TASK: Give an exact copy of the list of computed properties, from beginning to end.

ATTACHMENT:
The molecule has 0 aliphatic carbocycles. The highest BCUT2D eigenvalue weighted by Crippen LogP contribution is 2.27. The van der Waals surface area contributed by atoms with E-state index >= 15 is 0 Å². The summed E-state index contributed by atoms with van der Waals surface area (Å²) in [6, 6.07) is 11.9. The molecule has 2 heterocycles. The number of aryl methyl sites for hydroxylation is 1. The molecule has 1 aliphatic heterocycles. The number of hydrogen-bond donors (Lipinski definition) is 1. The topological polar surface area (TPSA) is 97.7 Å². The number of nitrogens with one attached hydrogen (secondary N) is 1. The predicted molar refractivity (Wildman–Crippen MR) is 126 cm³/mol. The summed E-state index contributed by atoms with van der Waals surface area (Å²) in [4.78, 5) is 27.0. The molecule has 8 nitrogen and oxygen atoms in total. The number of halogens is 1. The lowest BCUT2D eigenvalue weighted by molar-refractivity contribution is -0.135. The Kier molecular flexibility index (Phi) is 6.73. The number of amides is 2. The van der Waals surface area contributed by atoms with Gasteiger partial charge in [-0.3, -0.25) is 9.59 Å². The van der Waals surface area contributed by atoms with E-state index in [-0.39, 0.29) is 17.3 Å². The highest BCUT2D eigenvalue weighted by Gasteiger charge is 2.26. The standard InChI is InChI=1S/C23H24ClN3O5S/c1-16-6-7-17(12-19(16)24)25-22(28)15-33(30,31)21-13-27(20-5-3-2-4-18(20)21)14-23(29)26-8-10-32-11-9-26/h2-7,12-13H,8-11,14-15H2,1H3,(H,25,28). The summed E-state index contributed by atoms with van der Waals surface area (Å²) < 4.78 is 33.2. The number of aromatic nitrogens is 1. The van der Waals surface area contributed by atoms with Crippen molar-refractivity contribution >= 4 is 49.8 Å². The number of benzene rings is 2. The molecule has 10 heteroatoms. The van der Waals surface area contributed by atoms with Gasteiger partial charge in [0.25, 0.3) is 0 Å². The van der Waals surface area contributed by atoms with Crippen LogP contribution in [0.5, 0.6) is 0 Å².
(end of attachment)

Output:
The molecule has 0 aliphatic carbocycles. The highest BCUT2D eigenvalue weighted by Crippen LogP contribution is 2.27. The van der Waals surface area contributed by atoms with E-state index >= 15 is 0 Å². The summed E-state index contributed by atoms with van der Waals surface area (Å²) in [6, 6.07) is 11.9. The molecule has 2 heterocycles. The number of aryl methyl sites for hydroxylation is 1. The molecule has 1 aliphatic heterocycles. The number of hydrogen-bond donors (Lipinski definition) is 1. The topological polar surface area (TPSA) is 97.7 Å². The number of nitrogens with one attached hydrogen (secondary N) is 1. The predicted molar refractivity (Wildman–Crippen MR) is 126 cm³/mol. The summed E-state index contributed by atoms with van der Waals surface area (Å²) in [4.78, 5) is 27.0. The molecule has 8 nitrogen and oxygen atoms in total. The number of halogens is 1. The lowest BCUT2D eigenvalue weighted by molar-refractivity contribution is -0.135. The Kier molecular flexibility index (Phi) is 6.73. The number of amides is 2. The van der Waals surface area contributed by atoms with Gasteiger partial charge in [-0.3, -0.25) is 9.59 Å². The van der Waals surface area contributed by atoms with E-state index in [-0.39, 0.29) is 17.3 Å². The highest BCUT2D eigenvalue weighted by Gasteiger charge is 2.26. The standard InChI is InChI=1S/C23H24ClN3O5S/c1-16-6-7-17(12-19(16)24)25-22(28)15-33(30,31)21-13-27(20-5-3-2-4-18(20)21)14-23(29)26-8-10-32-11-9-26/h2-7,12-13H,8-11,14-15H2,1H3,(H,25,28). The summed E-state index contributed by atoms with van der Waals surface area (Å²) < 4.78 is 33.2. The number of aromatic nitrogens is 1. The van der Waals surface area contributed by atoms with Crippen molar-refractivity contribution >= 4 is 49.8 Å². The number of benzene rings is 2. The molecule has 10 heteroatoms. The van der Waals surface area contributed by atoms with Gasteiger partial charge in [0.25, 0.3) is 0 Å². The van der Waals surface area contributed by atoms with Crippen LogP contribution in [0.5, 0.6) is 0 Å².